Tall and gray-haired, he walks onto the basketball court with a little limp, a cough. Long, pale legs jut from his red shorts. He looks his 45 years among Notre Dame undergraduates ready to play full court.
But when the game begins, he suddenly seems younger. He's forward on his toes as he dribbles across midcourt, shoulders slightly hunched. He whips the ball ahead, takes a return pass and--yes--hits nothing but net.
"Good shot, Monk."
Monk Malloy always could shoot. He once was the most feared long-range shooter in Washington, D.C., and a backcourt ace of the Archbishop Carroll High School team that won 55 straight games in 1958-60 and was ranked No. 1 in America.
He was known as "the mayor of Turkey Thicket," because no one could get into the games on the playground without his approval. Once a mayor, he's about to become a president.
On July 1, the priest with a nickname as enduring as his outside jump shot will succeed Father Theodore M. Hesburgh as president of Notre Dame. He will move into the top job from his position as associate provost, the No. 2 academic officer at the university. The wonder of it: a Rockne-type legend with a Rushmore face giving way after 35 years to one of the boys of Sorin Hall? A gym rat?
Monk Malloy had to laugh. "The development people here, they had this big meeting. They said, 'Well, we just can't keep calling him Monk.' "
Rare as it is for students to know a priest and teacher so informally--not even his 78-year-old mother calls him by his given name, Edward, and nieces and nephews know him as Uncle Monk--it might be even more remarkable that undergraduates regularly can play pickup basketball with their university president, even block him off the boards with an elbow to the ribs if need be. President or not, he intends to keep his room in Sorin and maintain the ritual known as "Monk hoops" two nights a week, 10:30 p.m. to 12:30 a.m.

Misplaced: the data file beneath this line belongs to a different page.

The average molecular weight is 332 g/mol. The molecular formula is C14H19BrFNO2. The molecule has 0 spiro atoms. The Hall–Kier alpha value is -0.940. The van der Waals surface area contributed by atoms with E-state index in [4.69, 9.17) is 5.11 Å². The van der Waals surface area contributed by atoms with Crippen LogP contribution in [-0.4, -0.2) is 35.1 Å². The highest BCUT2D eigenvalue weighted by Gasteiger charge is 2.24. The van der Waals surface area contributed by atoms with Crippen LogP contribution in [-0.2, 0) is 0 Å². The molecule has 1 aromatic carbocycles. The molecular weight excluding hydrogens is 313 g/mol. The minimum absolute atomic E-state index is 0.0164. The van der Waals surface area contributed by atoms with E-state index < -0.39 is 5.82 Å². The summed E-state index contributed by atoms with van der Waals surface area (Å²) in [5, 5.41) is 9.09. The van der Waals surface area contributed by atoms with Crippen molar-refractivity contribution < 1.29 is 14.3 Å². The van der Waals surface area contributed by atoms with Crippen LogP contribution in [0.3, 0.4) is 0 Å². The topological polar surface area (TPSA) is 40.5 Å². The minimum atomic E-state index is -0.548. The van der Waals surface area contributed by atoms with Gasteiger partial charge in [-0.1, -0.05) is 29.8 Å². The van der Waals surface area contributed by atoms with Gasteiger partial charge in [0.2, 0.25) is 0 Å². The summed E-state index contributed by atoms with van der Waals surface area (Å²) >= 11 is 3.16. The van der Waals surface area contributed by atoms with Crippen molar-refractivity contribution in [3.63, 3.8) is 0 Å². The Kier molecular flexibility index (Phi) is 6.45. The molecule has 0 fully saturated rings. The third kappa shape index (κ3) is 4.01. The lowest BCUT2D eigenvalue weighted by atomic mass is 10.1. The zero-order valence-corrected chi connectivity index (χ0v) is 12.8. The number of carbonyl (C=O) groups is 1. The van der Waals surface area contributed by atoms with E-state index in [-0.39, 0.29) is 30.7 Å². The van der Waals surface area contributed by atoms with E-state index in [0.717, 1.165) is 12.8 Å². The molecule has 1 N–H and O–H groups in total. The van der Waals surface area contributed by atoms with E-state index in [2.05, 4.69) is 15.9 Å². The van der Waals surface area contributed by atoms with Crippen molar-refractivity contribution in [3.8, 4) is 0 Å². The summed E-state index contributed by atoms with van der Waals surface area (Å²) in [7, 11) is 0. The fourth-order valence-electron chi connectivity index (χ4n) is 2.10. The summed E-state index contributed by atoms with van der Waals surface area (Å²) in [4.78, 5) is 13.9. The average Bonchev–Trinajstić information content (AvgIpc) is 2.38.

Knowing that he often shoots in these games from just across midcourt--"He never gave up the ball," recalled Carroll teammate John Thompson--defenders pick him up quickly and play him close. But he twists counterclockwise, rising just above the double-teaming and hits again from the top of the key. He makes five straight.
A few minutes later, the fifth and final game ends. Perspiring but not breathing hard, the priest collects the basketballs and stuffs them into a white duffel bag, which he throws over his shoulder. Then he snaps off the gymnasium lights.
Students follow him on a path through woods. The talk is of coming exams, the only other sound that of ducks on twin lakes. It's cold, the air heavy with mist. Fog and clouds roll past the lighted Golden Dome. Inside Sorin, it's warm, the light soft like a church.
"See you, Monk."
The nickname came first, then the legend of Monk Malloy.
He wasn't called Monk because he wore a crew cut as a teen-ager, or because almost everyone knew he'd be a cleric. Rather, as a youngster in grade school, he called a neighborhood friend Bunk. Bunk came up with a name that rhymed with Bunk and was alliterative with Malloy. When Malloy went to Carroll, the nickname stuck.
At Carroll, something magical, if not mystical, happened. Five perfectly complementary basketball players were united to form probably the country's first modern-era schoolboy power: